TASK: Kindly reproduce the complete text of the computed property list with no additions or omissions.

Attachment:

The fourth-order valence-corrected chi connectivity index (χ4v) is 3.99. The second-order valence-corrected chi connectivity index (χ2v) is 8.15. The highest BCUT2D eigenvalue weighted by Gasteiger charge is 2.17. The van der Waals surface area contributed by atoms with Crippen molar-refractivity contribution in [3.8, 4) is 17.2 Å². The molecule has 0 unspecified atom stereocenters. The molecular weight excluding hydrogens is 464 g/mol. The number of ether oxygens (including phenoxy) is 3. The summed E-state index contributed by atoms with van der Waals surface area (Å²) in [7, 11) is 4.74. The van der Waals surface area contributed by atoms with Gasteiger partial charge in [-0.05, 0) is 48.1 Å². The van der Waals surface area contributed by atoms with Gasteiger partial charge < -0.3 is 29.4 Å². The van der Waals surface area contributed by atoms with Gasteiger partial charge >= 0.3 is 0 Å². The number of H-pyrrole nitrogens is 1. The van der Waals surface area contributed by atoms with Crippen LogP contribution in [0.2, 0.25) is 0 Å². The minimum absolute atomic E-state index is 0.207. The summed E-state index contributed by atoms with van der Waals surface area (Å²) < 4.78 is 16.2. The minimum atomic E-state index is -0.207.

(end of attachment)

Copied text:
The fourth-order valence-corrected chi connectivity index (χ4v) is 3.99. The second-order valence-corrected chi connectivity index (χ2v) is 8.15. The highest BCUT2D eigenvalue weighted by Gasteiger charge is 2.17. The van der Waals surface area contributed by atoms with Crippen molar-refractivity contribution in [3.8, 4) is 17.2 Å². The molecule has 0 unspecified atom stereocenters. The molecular weight excluding hydrogens is 464 g/mol. The number of ether oxygens (including phenoxy) is 3. The summed E-state index contributed by atoms with van der Waals surface area (Å²) in [7, 11) is 4.74. The van der Waals surface area contributed by atoms with Gasteiger partial charge in [-0.05, 0) is 48.1 Å². The van der Waals surface area contributed by atoms with Gasteiger partial charge < -0.3 is 29.4 Å². The van der Waals surface area contributed by atoms with Gasteiger partial charge >= 0.3 is 0 Å². The number of H-pyrrole nitrogens is 1. The van der Waals surface area contributed by atoms with Crippen LogP contribution in [0.2, 0.25) is 0 Å². The minimum absolute atomic E-state index is 0.207. The summed E-state index contributed by atoms with van der Waals surface area (Å²) < 4.78 is 16.2. The minimum atomic E-state index is -0.207.